Sunday, 16 May 2010

Le Bonheur

The opaqueness.

A sky blue wall with sunflowers painted all over, smiling ecstatically… How do you get through? Can you climb it? They laugh as you lie crumpled clutching your bruised ankle: such contempt in such self-satisfied faces. You punch them, hard in the gob – more bruises; you let off fireworks of abuse. And the sun is out! You can feel them dancing, and the sky twinkles in delight. Everybody’s friends today. Except you. On the floor bleeding, and pain like cars on the highway, branch roads all over your body… you hear an ambulance; it passes by going in the other direction. Damn that wall! Sunflowers, such ugly flowers. And no spray cans in sight, and all the bulldozers are on holiday…

Agnès Varda’s Le Bonheur suggests just there is something opaque about happiness.

It’s a strange film, which in part repels the viewer – too much happiness is like too much sentimentality. This may be its point.

The main character is happy: he has a pretty, easy-going wife; kids; comfortable job, good friends… He is content. And then he has an affair and becomes even happier! The film’s climax is when he tells his wife of the affair, and how they can all be happy together. She agrees, and they make love. Later she kills herself. There is some grieving, after which our hero meets up with his lover again. She quickly replaces his dead wife: pictures, books, furniture, mother to his children – a series of rapid images towards the end of the movie (as with Cleo 5 to 7 there is plenty of emphasis on the image and cinema technique – the language of film). Very quickly the wife disappears: her life and its effects sink deep under the lake, too deep to be remembered, while high above there’s a rowing boat with a happy family. They look down, what do they see? Reflections of their own smiling faces.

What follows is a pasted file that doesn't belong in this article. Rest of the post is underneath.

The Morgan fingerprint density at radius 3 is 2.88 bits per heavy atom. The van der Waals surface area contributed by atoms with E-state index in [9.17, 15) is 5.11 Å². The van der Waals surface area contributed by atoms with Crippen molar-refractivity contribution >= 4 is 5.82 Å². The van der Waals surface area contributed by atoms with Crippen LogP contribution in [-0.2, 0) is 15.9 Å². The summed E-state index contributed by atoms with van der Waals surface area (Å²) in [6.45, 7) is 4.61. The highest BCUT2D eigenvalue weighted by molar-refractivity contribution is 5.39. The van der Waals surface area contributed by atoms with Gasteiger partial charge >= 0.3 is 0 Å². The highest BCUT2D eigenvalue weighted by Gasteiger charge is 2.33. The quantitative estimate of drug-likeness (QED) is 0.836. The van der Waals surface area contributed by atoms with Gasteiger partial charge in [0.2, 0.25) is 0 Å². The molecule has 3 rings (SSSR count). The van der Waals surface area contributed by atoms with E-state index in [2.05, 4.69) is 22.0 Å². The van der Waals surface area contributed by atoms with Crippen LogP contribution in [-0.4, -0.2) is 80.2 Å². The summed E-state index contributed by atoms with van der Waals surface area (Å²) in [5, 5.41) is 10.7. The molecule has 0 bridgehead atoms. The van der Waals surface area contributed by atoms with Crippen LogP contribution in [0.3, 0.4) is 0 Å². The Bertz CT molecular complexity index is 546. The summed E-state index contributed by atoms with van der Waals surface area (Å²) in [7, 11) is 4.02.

How selfish is happiness! it seems. If you don’t feel it there’s no way in – it repels. You have to be responsive to the mood to pick up the resonances. And our happy hero: forget everybody else! unless they are happy too. Totally impervious, it seems, to the effects on other people: he doesn’t see his wife, only his own happiness. He creates his wife?

The film feels like a symbol, more than a realistic drama. As if it wants to display happiness itself, to uncover its hidden side? through its projection on the screen.

There is some tension at the start, or maybe its just me, where you expect this happy family to suffer tragically – open door and gates; traffic; big woods and large lakes: all waiting for our Hansel and Gretel. It doesn’t happen. Then there’s our frustration – is nothing going to occur? But then when it does: hardly any guilt (a bit of tension quickly overcome), everybody smiling, contentment everywhere. The wife dies, some sorrow: and then all gone so quickly, and happiness is back again, in sepia colours.

There is something strange, and slightly unsatisfying here. Has Agnes conveyed it well?

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